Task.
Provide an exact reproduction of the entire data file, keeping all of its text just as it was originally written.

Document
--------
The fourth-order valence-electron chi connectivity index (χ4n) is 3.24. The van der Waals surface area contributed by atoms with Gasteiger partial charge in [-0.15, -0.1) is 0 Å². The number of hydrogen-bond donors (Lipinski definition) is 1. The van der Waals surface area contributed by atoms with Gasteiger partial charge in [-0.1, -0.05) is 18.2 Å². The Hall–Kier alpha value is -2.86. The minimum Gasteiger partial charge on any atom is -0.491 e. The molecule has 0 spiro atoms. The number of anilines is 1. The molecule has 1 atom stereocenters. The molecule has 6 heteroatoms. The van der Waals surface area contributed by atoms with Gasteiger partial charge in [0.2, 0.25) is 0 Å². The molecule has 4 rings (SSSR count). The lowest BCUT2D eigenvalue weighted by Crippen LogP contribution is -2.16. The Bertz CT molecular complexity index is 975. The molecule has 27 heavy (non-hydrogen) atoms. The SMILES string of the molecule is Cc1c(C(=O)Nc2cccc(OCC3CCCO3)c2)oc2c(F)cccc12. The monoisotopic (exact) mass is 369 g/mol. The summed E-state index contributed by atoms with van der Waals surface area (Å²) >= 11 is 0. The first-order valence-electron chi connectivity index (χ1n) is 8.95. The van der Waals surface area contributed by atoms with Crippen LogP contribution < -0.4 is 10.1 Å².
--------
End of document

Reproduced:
The fourth-order valence-electron chi connectivity index (χ4n) is 3.24. The van der Waals surface area contributed by atoms with Gasteiger partial charge in [-0.15, -0.1) is 0 Å². The number of hydrogen-bond donors (Lipinski definition) is 1. The van der Waals surface area contributed by atoms with Gasteiger partial charge in [-0.1, -0.05) is 18.2 Å². The Hall–Kier alpha value is -2.86. The minimum Gasteiger partial charge on any atom is -0.491 e. The molecule has 0 spiro atoms. The number of anilines is 1. The molecule has 1 atom stereocenters. The molecule has 6 heteroatoms. The van der Waals surface area contributed by atoms with Gasteiger partial charge in [0.2, 0.25) is 0 Å². The molecule has 4 rings (SSSR count). The lowest BCUT2D eigenvalue weighted by Crippen LogP contribution is -2.16. The Bertz CT molecular complexity index is 975. The molecule has 27 heavy (non-hydrogen) atoms. The SMILES string of the molecule is Cc1c(C(=O)Nc2cccc(OCC3CCCO3)c2)oc2c(F)cccc12. The monoisotopic (exact) mass is 369 g/mol. The summed E-state index contributed by atoms with van der Waals surface area (Å²) >= 11 is 0. The first-order valence-electron chi connectivity index (χ1n) is 8.95. The van der Waals surface area contributed by atoms with Crippen LogP contribution < -0.4 is 10.1 Å².